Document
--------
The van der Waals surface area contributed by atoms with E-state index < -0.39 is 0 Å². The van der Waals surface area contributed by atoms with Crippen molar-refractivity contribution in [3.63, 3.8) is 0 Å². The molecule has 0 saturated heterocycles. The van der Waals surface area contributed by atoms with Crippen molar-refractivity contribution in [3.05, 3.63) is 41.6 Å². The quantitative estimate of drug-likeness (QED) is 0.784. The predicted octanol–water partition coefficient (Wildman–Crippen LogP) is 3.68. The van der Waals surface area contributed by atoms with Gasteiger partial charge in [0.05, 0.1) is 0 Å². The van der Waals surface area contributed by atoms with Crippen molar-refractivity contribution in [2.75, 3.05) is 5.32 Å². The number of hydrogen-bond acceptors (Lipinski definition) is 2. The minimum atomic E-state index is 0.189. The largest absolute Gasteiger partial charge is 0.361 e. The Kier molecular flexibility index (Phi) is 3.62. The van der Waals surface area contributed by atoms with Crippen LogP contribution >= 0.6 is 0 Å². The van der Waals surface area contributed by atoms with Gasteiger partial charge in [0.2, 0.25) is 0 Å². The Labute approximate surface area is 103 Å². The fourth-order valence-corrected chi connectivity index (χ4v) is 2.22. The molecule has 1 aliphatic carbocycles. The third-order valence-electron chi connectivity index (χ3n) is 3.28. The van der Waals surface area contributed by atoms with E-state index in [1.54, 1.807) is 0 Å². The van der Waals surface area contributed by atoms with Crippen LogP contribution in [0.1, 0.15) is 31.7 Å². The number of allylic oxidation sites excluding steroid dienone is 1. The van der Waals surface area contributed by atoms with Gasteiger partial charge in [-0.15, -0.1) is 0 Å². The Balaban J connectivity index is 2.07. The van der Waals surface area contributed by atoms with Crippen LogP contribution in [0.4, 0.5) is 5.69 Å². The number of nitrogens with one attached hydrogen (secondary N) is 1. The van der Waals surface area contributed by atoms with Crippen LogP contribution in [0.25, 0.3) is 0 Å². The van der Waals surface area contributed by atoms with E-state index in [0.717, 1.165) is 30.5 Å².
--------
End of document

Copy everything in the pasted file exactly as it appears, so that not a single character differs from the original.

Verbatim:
The van der Waals surface area contributed by atoms with E-state index < -0.39 is 0 Å². The van der Waals surface area contributed by atoms with Crippen molar-refractivity contribution in [3.63, 3.8) is 0 Å². The molecule has 0 saturated heterocycles. The van der Waals surface area contributed by atoms with Crippen molar-refractivity contribution in [3.05, 3.63) is 41.6 Å². The quantitative estimate of drug-likeness (QED) is 0.784. The predicted octanol–water partition coefficient (Wildman–Crippen LogP) is 3.68. The van der Waals surface area contributed by atoms with Gasteiger partial charge in [0.05, 0.1) is 0 Å². The van der Waals surface area contributed by atoms with Crippen molar-refractivity contribution in [2.75, 3.05) is 5.32 Å². The number of hydrogen-bond acceptors (Lipinski definition) is 2. The minimum atomic E-state index is 0.189. The largest absolute Gasteiger partial charge is 0.361 e. The Kier molecular flexibility index (Phi) is 3.62. The van der Waals surface area contributed by atoms with Crippen LogP contribution >= 0.6 is 0 Å². The van der Waals surface area contributed by atoms with Gasteiger partial charge in [0.2, 0.25) is 0 Å². The Labute approximate surface area is 103 Å². The fourth-order valence-corrected chi connectivity index (χ4v) is 2.22. The molecule has 1 aliphatic carbocycles. The third-order valence-electron chi connectivity index (χ3n) is 3.28. The van der Waals surface area contributed by atoms with E-state index in [1.54, 1.807) is 0 Å². The van der Waals surface area contributed by atoms with Crippen LogP contribution in [0.1, 0.15) is 31.7 Å². The number of allylic oxidation sites excluding steroid dienone is 1. The van der Waals surface area contributed by atoms with Gasteiger partial charge in [-0.15, -0.1) is 0 Å². The Balaban J connectivity index is 2.07. The van der Waals surface area contributed by atoms with Crippen LogP contribution in [0.4, 0.5) is 5.69 Å². The number of nitrogens with one attached hydrogen (secondary N) is 1. The van der Waals surface area contributed by atoms with Crippen LogP contribution in [0.25, 0.3) is 0 Å². The van der Waals surface area contributed by atoms with E-state index in [0.717, 1.165) is 30.5 Å².